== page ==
Love is blind and marriage is an institution.
So this means when you get married,
you check into an institution for the blind.
I am a married man who is anti-marriage. Now, before my wife thinks I am going to haul her in for a surprise divorce on her upcoming birthday... No. I love her very much and plan to grow old with her... unless she kills me first. Rather, I make that statement based on my Libertarian philosophy, and I am anti-marriage from a government perspective.
We are culturally steeped in the idea of marriage, so I really hadn't given it much more thought than "I do" or "I don't" until recently with all the hoopla surrounding same-sex marriage.
I'm no sociologist but I know marriage has existed in various forms and for various reasons throughout human history. Sex & procreation, a helper/cook, a protector, or to ensure the preservation of a bloodline or title, to pass along property, and so on. The idea of love is a modern one, since many marriages have been, and still are, arranged. I'm not saying that love has never existed in nuptials, just that it has not been a primary reason for initiating wedlock in every instance or culture.
Fast-forward to today in the U.S.A., I wonder why government at any level is in the marriage business? Licensing, sanctioning, regulating, etc. Despite claims by some, there is no mention of a god or particular belief system in The Constitution. We are a "Christian Nation" in tradition alone. Otherwise, we are (supposed to be) secular.
In my view, marriage is a two-part process for many. One part is religious, the part where one's chosen religion sanctions the union before God, etc.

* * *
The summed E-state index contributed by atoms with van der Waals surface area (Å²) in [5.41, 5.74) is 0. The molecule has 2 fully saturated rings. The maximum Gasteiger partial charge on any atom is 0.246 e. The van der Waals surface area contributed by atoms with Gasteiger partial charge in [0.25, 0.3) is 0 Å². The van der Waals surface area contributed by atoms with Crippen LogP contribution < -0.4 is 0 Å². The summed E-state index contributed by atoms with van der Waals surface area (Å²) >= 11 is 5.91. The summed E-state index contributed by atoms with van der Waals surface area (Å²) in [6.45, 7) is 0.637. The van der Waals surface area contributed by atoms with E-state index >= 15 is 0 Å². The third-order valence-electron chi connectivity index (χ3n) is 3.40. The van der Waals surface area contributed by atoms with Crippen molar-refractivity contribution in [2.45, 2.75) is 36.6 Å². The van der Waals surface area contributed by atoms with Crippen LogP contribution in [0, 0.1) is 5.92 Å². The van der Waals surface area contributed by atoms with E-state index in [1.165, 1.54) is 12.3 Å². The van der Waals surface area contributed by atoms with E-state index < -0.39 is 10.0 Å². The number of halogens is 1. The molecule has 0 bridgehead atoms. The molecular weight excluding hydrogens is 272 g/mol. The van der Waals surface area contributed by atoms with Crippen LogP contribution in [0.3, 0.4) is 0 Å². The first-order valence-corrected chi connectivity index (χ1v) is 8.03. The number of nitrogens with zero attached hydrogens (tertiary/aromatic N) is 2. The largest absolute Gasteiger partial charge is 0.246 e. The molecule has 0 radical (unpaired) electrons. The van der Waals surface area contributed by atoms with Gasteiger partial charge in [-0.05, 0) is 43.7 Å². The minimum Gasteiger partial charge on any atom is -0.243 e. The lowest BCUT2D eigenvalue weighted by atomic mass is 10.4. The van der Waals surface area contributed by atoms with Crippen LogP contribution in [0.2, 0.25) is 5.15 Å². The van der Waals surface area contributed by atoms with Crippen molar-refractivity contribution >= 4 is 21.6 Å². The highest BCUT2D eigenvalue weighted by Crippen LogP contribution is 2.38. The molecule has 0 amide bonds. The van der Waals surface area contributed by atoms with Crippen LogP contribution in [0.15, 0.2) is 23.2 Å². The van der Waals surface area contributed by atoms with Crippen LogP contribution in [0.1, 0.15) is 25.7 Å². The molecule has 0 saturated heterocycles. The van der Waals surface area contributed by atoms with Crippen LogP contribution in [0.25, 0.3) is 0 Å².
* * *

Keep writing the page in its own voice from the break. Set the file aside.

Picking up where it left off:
The other part is legal, in which certain rights and privileges automatically kick in simply because one is "married." Next of kin, survivorship, hospital visitation, decisions on life support, property, inheritance, insurance, and the list goes on and on. I'm not a lawyer, but to write those same rights into a civil contract would likely require many pages of documents, powers of attorney, notary seals, etc. Yet simply by saying "I do" it's like finding the Golden Ticket and the rights magically disburse quicker than you can say "Habeas Corpus." Why is this?
My version? Any two consenting adults should be able to walk into a courthouse and fill out a simple checklist that extends some or all of the rights we typically associate with marriage. So it could be a "full marriage" or one with caveats. Traditional marriage already does that with prenuptial agreements, so it's not without precedent. Step in front of a notary, say vows if you wish, sign papers... boom. You're the same as what we now consider a traditional married couple.
If the religious portion is desired, then simply find a church that will perform the ceremony. And if you're a same-sex couple, some may choose to not do so, as is their right. With aforementioned legal papers in hand, before your god, the clergy, your family & friends, say your vows, sign your papers, notary/clergy seals it... boom. You're a married couple in the eyes of your religion, with whichever legal rights have been shared.
Complicated? I don't think so. Put the lawyers and legislators to work on it, it can be done. Probably won't, but imagine... the government governing, but not forcing one person's version of morality on another. But it's not likely, because it will be spun as "taking away" or "killing" marriage.
I don't advocate this as a lesser settlement for those desiring same-sex marriage. Rather, I want to level the playing field and get the government out of the marriage business, other than issuing the documents and enforcing the contract(s).
But as I said, I don't think it's likely to happen. Which is why I voted in favor of same-sex marriage here in Washington, which thankfully passed.